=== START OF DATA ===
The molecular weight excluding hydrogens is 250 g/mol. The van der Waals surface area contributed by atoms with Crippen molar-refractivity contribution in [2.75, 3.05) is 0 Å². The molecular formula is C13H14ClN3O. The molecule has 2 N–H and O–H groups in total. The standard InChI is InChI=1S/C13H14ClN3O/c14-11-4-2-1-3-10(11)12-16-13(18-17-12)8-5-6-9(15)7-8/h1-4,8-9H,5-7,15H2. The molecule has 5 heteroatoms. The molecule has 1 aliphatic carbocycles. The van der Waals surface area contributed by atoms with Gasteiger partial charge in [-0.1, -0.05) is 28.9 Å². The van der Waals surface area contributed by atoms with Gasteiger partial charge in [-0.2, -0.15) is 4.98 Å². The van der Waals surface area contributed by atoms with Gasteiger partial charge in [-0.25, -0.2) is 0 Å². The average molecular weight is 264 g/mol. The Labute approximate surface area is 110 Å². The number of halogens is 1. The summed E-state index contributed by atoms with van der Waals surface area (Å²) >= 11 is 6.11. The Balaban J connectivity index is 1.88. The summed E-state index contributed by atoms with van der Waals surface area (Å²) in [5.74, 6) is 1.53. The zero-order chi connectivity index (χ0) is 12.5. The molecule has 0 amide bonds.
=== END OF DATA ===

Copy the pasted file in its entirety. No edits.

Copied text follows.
The molecular weight excluding hydrogens is 250 g/mol. The van der Waals surface area contributed by atoms with Crippen molar-refractivity contribution in [2.75, 3.05) is 0 Å². The molecular formula is C13H14ClN3O. The molecule has 2 N–H and O–H groups in total. The standard InChI is InChI=1S/C13H14ClN3O/c14-11-4-2-1-3-10(11)12-16-13(18-17-12)8-5-6-9(15)7-8/h1-4,8-9H,5-7,15H2. The molecule has 5 heteroatoms. The molecule has 1 aliphatic carbocycles. The van der Waals surface area contributed by atoms with Gasteiger partial charge in [-0.1, -0.05) is 28.9 Å². The van der Waals surface area contributed by atoms with Gasteiger partial charge in [-0.2, -0.15) is 4.98 Å². The van der Waals surface area contributed by atoms with Gasteiger partial charge in [-0.25, -0.2) is 0 Å². The average molecular weight is 264 g/mol. The Labute approximate surface area is 110 Å². The number of halogens is 1. The summed E-state index contributed by atoms with van der Waals surface area (Å²) >= 11 is 6.11. The Balaban J connectivity index is 1.88. The summed E-state index contributed by atoms with van der Waals surface area (Å²) in [5.74, 6) is 1.53. The zero-order chi connectivity index (χ0) is 12.5. The molecule has 0 amide bonds.